Most of the mass loss of glaciers in the polar desert is due to sublimation, not melt. The ice disappears immediately into the parched air. But, during the austral summer (now), with 24 hours of sunlight and near freezing temperatures, the sun heats up the debris on the glaciers--- in the same way that asphalt gets hotter than the neighboring sidewalk. During this season, there is melt. Much of the melt occurs along the margins of the glacier, where windblown soil collects, and where the sun has better access to the surface (the sun circles around the horizon, rather than rising and setting above our heads).
Yesterday, Liz Miller (from OSU) and I sampled along the margin of the Canada Glacier, where a huge waterfall gushed. This entailed wearing the white sampling suit and getting soaked from the spray. (Fortunately, polypro clothing is still warm when it is wet, and our camp was just a half hour from the sampling site). That was probably for the best, as it has been almost a week since my last shower.
Today, I head up with Hassan and Liz Bagshaw and Rae to readjust the upper met station on the Canada Glaicer and take more samples of water flowing on the glacier surface (supraglacial streams). We will wear the white outfits, to avoid putting any metal that we have on our bodies and clothes into the samples... it is amazing how much lead, copper, cadmium is in everyday packaging, lotions, and utensils. Cosmetics are the worst- fortunately, there is no need for makeup here--- with the exception of an occasional costume party. (Pictured below are organisms observed in a Canada Glacier supraglacial channel that may be utilizing metals as nutrients).--- The channel is approximately 1.5 meters deep and .3 meters wide.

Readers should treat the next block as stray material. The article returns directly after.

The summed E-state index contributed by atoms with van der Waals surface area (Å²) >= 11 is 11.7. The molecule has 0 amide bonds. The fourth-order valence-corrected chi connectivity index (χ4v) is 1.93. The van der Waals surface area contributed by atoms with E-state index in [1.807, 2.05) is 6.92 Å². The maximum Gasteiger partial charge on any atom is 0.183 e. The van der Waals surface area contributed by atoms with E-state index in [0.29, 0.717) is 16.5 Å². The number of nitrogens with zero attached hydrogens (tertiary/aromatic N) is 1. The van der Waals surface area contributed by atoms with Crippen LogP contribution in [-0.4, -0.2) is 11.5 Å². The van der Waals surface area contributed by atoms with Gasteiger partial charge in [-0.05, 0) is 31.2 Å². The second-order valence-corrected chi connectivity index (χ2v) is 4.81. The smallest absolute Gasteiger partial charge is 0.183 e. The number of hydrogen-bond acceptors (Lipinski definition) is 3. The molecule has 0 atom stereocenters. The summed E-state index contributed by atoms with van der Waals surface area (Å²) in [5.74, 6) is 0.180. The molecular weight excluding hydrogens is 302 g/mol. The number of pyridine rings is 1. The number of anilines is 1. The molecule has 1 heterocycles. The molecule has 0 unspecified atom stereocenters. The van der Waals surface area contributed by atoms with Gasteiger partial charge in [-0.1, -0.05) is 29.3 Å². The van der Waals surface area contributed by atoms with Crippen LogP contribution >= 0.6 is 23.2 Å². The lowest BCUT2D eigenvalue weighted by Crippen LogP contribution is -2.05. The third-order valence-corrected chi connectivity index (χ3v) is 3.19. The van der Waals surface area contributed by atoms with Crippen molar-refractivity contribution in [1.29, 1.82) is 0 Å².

Liz will also be collecting samples for nutrients in the cryoconite holes (melt holes with ice lids- that trap dust and micro-organisms). She cuts them out with a Sipre ice corer--- that is revved up by pulling a cord much like a lawn mower--- and equally noisy. How did these organisms get on the glacier surface? Were they blown from the soil? Did they come from the seaspray of the Ross Sea? Did they migrate up the glacier? (Most likely they were blown from somewhere given their prevalence on dirtier glaciers at lower elevations.
Earlier, Liz chain-sawed a piece of the basal (glacier bottom) ice out to look for nutrients.... as scientist have already found evidence of primative organisms living at the basal interface between glacier and soil/rock. Often, these organisms freeze during the winter and come to life during any year that there is sufficient melt. They feed on the nutrients from the dissolved rocks. They are in every way extremophils. After today, Berry and I will sample the Canada Stream on the east side of the Canada Glacier--- this side has many algal matts, in contrast to the west side stream I have already sampled. I may be able to determine by sampling above and below the matts if trace metals are acting as nutrients (food) for the matts. We will also look at the waterfalls, I could use another shower.
This year is far less wet than the extreme (10 to 20 year event) melt year of 2001-2002 when I did my Master's degree--- pictured above. During the 01-02 season the melt losses of the lakes over the last 2 decades were refilled with flooding glacier waters--- Lake Hoare pictured below had huge moats. (you can see camp in the far right)